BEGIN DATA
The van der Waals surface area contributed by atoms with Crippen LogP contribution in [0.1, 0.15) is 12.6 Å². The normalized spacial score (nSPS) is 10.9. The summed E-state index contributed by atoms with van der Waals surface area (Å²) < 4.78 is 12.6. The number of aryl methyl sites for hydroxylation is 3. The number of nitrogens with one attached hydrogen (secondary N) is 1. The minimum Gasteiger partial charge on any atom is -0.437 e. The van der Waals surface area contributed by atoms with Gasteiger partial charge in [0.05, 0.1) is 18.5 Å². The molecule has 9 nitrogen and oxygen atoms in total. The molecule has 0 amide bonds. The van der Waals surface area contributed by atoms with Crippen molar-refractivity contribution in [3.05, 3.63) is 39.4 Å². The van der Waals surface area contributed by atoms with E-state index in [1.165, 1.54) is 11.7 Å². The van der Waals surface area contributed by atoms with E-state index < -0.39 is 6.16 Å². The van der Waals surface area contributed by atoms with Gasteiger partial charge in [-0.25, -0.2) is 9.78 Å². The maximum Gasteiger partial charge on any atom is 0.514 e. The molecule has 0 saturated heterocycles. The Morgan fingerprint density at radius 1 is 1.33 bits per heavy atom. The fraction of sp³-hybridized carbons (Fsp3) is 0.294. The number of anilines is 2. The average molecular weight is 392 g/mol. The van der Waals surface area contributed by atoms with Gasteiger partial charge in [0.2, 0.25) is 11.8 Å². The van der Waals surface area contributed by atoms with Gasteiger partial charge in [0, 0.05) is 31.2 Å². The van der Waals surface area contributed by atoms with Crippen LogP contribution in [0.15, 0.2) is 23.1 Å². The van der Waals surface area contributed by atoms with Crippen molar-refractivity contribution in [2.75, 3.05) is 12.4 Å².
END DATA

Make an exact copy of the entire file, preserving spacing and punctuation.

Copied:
The van der Waals surface area contributed by atoms with Crippen LogP contribution in [0.1, 0.15) is 12.6 Å². The normalized spacial score (nSPS) is 10.9. The summed E-state index contributed by atoms with van der Waals surface area (Å²) < 4.78 is 12.6. The number of aryl methyl sites for hydroxylation is 3. The number of nitrogens with one attached hydrogen (secondary N) is 1. The minimum Gasteiger partial charge on any atom is -0.437 e. The van der Waals surface area contributed by atoms with Gasteiger partial charge in [0.05, 0.1) is 18.5 Å². The molecule has 9 nitrogen and oxygen atoms in total. The molecule has 0 amide bonds. The van der Waals surface area contributed by atoms with Crippen molar-refractivity contribution in [3.05, 3.63) is 39.4 Å². The van der Waals surface area contributed by atoms with E-state index in [1.165, 1.54) is 11.7 Å². The van der Waals surface area contributed by atoms with E-state index < -0.39 is 6.16 Å². The van der Waals surface area contributed by atoms with Gasteiger partial charge in [-0.25, -0.2) is 9.78 Å². The maximum Gasteiger partial charge on any atom is 0.514 e. The molecule has 0 saturated heterocycles. The Morgan fingerprint density at radius 1 is 1.33 bits per heavy atom. The fraction of sp³-hybridized carbons (Fsp3) is 0.294. The number of anilines is 2. The average molecular weight is 392 g/mol. The van der Waals surface area contributed by atoms with Gasteiger partial charge in [0.2, 0.25) is 11.8 Å². The van der Waals surface area contributed by atoms with Gasteiger partial charge in [0, 0.05) is 31.2 Å². The van der Waals surface area contributed by atoms with Crippen LogP contribution in [0.15, 0.2) is 23.1 Å². The van der Waals surface area contributed by atoms with Crippen molar-refractivity contribution in [2.75, 3.05) is 12.4 Å².